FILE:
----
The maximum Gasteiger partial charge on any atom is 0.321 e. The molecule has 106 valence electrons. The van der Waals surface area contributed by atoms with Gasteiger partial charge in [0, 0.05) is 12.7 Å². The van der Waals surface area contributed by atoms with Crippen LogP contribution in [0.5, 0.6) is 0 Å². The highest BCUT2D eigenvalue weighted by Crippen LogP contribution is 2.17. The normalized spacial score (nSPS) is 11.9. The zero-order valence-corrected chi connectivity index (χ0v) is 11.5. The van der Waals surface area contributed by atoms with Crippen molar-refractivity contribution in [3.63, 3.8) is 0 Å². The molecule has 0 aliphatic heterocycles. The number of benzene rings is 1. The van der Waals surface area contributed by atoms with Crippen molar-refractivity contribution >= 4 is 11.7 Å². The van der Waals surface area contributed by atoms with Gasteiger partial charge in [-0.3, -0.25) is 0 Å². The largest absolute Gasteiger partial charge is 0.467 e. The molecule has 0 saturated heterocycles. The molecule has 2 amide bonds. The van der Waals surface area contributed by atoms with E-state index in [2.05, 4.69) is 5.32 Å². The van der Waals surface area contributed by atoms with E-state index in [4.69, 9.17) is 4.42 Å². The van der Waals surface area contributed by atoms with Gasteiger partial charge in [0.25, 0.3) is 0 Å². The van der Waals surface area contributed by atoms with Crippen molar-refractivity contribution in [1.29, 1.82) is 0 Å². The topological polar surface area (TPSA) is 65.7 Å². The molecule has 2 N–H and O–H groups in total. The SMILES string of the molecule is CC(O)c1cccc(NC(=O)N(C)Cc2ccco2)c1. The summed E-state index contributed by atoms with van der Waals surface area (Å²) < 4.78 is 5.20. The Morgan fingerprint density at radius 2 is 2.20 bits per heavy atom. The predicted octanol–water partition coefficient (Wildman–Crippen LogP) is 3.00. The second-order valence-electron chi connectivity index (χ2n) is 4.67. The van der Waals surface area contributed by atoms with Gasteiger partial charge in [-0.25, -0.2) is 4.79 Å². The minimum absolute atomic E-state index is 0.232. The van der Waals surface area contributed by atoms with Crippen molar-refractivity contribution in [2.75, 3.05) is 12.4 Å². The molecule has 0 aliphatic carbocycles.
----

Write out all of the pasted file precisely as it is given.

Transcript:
The maximum Gasteiger partial charge on any atom is 0.321 e. The molecule has 106 valence electrons. The van der Waals surface area contributed by atoms with Gasteiger partial charge in [0, 0.05) is 12.7 Å². The van der Waals surface area contributed by atoms with Crippen LogP contribution in [0.5, 0.6) is 0 Å². The highest BCUT2D eigenvalue weighted by Crippen LogP contribution is 2.17. The normalized spacial score (nSPS) is 11.9. The zero-order valence-corrected chi connectivity index (χ0v) is 11.5. The van der Waals surface area contributed by atoms with Crippen molar-refractivity contribution in [3.63, 3.8) is 0 Å². The molecule has 0 aliphatic heterocycles. The number of benzene rings is 1. The van der Waals surface area contributed by atoms with Crippen molar-refractivity contribution >= 4 is 11.7 Å². The van der Waals surface area contributed by atoms with Gasteiger partial charge in [-0.3, -0.25) is 0 Å². The largest absolute Gasteiger partial charge is 0.467 e. The molecule has 0 saturated heterocycles. The molecule has 2 amide bonds. The van der Waals surface area contributed by atoms with E-state index in [2.05, 4.69) is 5.32 Å². The van der Waals surface area contributed by atoms with E-state index in [4.69, 9.17) is 4.42 Å². The van der Waals surface area contributed by atoms with Gasteiger partial charge in [0.25, 0.3) is 0 Å². The van der Waals surface area contributed by atoms with Crippen molar-refractivity contribution in [1.29, 1.82) is 0 Å². The topological polar surface area (TPSA) is 65.7 Å². The molecule has 2 N–H and O–H groups in total. The SMILES string of the molecule is CC(O)c1cccc(NC(=O)N(C)Cc2ccco2)c1. The summed E-state index contributed by atoms with van der Waals surface area (Å²) < 4.78 is 5.20. The Morgan fingerprint density at radius 2 is 2.20 bits per heavy atom. The predicted octanol–water partition coefficient (Wildman–Crippen LogP) is 3.00. The second-order valence-electron chi connectivity index (χ2n) is 4.67. The van der Waals surface area contributed by atoms with Gasteiger partial charge in [-0.25, -0.2) is 4.79 Å². The minimum absolute atomic E-state index is 0.232. The van der Waals surface area contributed by atoms with Crippen molar-refractivity contribution in [2.75, 3.05) is 12.4 Å². The molecule has 0 aliphatic carbocycles.